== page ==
Frederik Meijer, the Grand Rapids billionaire credited with inventing the supercenter store format in 1962 that made his Meijer chain a successful Midwest retailer and was copied by Sam Walton for his chain Wal-Mart, died Friday at age 91.
Mr. Meijer — Fred to most who knew him — will be remembered for his philanthrophy. He invested millions into the West Michigan, including creating the Frederik Meijer Gardens and Sculpture Park, which quickly became one of the state’s top destinations. Other contributions include: numerous donations to hospitals, universities and landmarks such as the Fred Meijer White Pine Trail and the Pickeral Lake Fred Meijer Nature Preserve.
Mr. Meijer’s family became one of the richest in the country, yet the patriarch of the Walker-based retail chain once remarked: “Money is only a tool. And money doesn’t buy happiness.“
If that’s true, Mr. Meijer found pleasure in giving much of his away, and the people of West Michigan were the beneficiaries.
Despite having his name on numerous stores throughout the region, Mr. Meijer remained very humble. “In the early 80s, he gave Mike Lloyd, Executive Editor, Grand Rapids Press a tour of the new Meijer headquarters in Walker. Along the way he showed me his personal office, which was moderate in size and plainly furnished. He said the architect had originally included an executive washroom in his office. Fred said he flushed the bathroom idea. Being Dutch, he pointed out how expensive plumbing is to install and that his personal use of this facility wouldn’t justify the cost. “That’s what I told the architect,” he said. “The truth was, when I walk down the hall to use the same restroom as the people I work with, it’s clear that I go to the bathroom the same as everyone else.” He also said that those necessary trips got him out of his office and gave people a chance to talk with him. “Few things strip away the pomp and title of the corner office like a trip to the bathroom.”
“In addition to the penny pony rides, the other Meijer icon that is synonymous with having fun is the Purple Cow ice-cream card. Fred and Lena have passed these generously to kids of all ages. Lena personally signs each one she gives out. Fred estimates that they have distributed over 500,000 in the past four decades. Former Michigan Governor James Blanchard once yelled across a banquet room his request for a card. Jay Van Andel and Rich DeVos have lined up for their freebies. Summoned to the White House, Fred presented ice cream cards to Jimmy and Rosalyn Carter. Even presidential brother Billy Carter got one. Generals Colin Powell and Norman Schwartzkopf have ice-cream cards, and, on the international scene, so does Queen Beatrix of the Netherlands. Fred always uses the cards as icebreakers. “You can always tell when Fred is in the store because the Purple Cow suddenly gets busy,” commented one store director. “The cards have no expiration date, and he once told a customer in Indianapolis, “You have fifty years to redeem that.” The man replied, “Fifty years? I’ll be with the Lord by then.” Fred handed him another card, “Well, in that case, here’s one for the Lord, too.”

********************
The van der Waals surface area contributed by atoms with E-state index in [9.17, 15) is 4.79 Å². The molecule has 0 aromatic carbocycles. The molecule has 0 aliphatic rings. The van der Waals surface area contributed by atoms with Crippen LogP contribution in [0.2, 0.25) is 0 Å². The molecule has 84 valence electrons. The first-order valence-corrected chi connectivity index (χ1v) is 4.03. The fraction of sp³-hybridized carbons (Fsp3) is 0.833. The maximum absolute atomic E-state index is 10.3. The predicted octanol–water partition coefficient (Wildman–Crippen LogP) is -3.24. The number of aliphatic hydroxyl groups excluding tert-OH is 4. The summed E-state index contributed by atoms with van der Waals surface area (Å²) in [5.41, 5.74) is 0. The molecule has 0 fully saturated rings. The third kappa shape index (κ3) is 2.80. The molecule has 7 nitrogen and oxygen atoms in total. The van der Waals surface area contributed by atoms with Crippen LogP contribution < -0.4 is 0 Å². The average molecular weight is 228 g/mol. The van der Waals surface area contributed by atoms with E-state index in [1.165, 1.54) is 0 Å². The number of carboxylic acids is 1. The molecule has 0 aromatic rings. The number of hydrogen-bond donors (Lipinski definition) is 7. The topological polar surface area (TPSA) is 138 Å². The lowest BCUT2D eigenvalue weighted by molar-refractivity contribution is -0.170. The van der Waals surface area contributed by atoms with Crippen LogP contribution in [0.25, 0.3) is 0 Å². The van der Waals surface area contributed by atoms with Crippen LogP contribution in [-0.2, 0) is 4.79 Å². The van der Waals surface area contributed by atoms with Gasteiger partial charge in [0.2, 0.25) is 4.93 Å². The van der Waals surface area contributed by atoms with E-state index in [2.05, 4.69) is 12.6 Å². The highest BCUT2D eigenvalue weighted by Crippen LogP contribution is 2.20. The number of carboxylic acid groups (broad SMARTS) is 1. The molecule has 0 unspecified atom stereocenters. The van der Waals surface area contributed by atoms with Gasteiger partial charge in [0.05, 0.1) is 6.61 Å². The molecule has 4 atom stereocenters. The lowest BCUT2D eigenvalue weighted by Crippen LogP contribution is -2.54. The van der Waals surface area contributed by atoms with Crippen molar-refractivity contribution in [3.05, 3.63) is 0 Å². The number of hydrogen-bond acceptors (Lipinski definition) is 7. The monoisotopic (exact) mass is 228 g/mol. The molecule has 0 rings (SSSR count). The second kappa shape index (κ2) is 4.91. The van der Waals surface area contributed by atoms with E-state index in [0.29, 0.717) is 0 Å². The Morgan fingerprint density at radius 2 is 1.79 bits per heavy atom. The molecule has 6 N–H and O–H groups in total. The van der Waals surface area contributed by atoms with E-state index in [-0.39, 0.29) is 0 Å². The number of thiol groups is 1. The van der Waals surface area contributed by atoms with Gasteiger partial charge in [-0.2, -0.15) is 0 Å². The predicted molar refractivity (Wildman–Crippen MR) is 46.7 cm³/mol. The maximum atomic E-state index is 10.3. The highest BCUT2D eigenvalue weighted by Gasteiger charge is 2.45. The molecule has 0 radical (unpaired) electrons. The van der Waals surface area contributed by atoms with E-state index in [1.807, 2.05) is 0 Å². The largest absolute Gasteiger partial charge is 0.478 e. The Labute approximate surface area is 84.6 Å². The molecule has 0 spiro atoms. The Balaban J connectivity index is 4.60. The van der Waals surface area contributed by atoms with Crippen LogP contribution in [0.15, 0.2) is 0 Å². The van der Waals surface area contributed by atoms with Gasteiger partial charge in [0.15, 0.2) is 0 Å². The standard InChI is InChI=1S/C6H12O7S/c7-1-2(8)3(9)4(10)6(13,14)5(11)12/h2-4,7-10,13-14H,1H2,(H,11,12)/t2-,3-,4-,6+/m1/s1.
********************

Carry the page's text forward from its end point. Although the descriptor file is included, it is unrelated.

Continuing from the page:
For the full article, see “Fred Meijer, West Michigan billionaire grocery magnate, dies at 91“, MLive, November 25, 2011.
Excerpts from ‘Fred Meijer: Stories of His Life’, MLive, March 19, 2009.